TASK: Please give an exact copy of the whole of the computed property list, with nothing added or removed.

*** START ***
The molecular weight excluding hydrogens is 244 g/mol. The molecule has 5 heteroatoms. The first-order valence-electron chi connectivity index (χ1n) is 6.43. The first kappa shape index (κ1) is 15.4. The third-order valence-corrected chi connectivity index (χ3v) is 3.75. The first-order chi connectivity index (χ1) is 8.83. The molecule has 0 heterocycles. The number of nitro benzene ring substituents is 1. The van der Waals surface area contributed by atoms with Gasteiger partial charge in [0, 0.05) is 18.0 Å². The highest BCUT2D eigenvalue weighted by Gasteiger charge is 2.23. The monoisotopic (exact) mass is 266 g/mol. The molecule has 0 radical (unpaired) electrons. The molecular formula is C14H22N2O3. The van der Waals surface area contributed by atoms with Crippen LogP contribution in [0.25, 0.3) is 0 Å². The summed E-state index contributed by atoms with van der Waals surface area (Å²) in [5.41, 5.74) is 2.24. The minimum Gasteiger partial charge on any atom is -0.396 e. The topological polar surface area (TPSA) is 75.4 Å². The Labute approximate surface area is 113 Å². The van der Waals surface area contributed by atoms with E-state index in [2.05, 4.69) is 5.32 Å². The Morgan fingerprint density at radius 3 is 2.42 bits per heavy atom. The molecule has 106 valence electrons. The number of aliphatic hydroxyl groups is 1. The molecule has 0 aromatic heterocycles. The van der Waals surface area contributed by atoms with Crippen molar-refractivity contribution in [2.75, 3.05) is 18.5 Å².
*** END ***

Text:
The molecular weight excluding hydrogens is 244 g/mol. The molecule has 5 heteroatoms. The first-order valence-electron chi connectivity index (χ1n) is 6.43. The first kappa shape index (κ1) is 15.4. The third-order valence-corrected chi connectivity index (χ3v) is 3.75. The first-order chi connectivity index (χ1) is 8.83. The molecule has 0 heterocycles. The number of nitro benzene ring substituents is 1. The van der Waals surface area contributed by atoms with Gasteiger partial charge in [0, 0.05) is 18.0 Å². The highest BCUT2D eigenvalue weighted by Gasteiger charge is 2.23. The monoisotopic (exact) mass is 266 g/mol. The molecule has 0 radical (unpaired) electrons. The molecular formula is C14H22N2O3. The van der Waals surface area contributed by atoms with Crippen LogP contribution in [0.25, 0.3) is 0 Å². The summed E-state index contributed by atoms with van der Waals surface area (Å²) in [5.41, 5.74) is 2.24. The minimum Gasteiger partial charge on any atom is -0.396 e. The topological polar surface area (TPSA) is 75.4 Å². The Labute approximate surface area is 113 Å². The van der Waals surface area contributed by atoms with E-state index in [2.05, 4.69) is 5.32 Å². The Morgan fingerprint density at radius 3 is 2.42 bits per heavy atom. The molecule has 106 valence electrons. The number of aliphatic hydroxyl groups is 1. The molecule has 0 aromatic heterocycles. The van der Waals surface area contributed by atoms with Crippen molar-refractivity contribution in [2.75, 3.05) is 18.5 Å².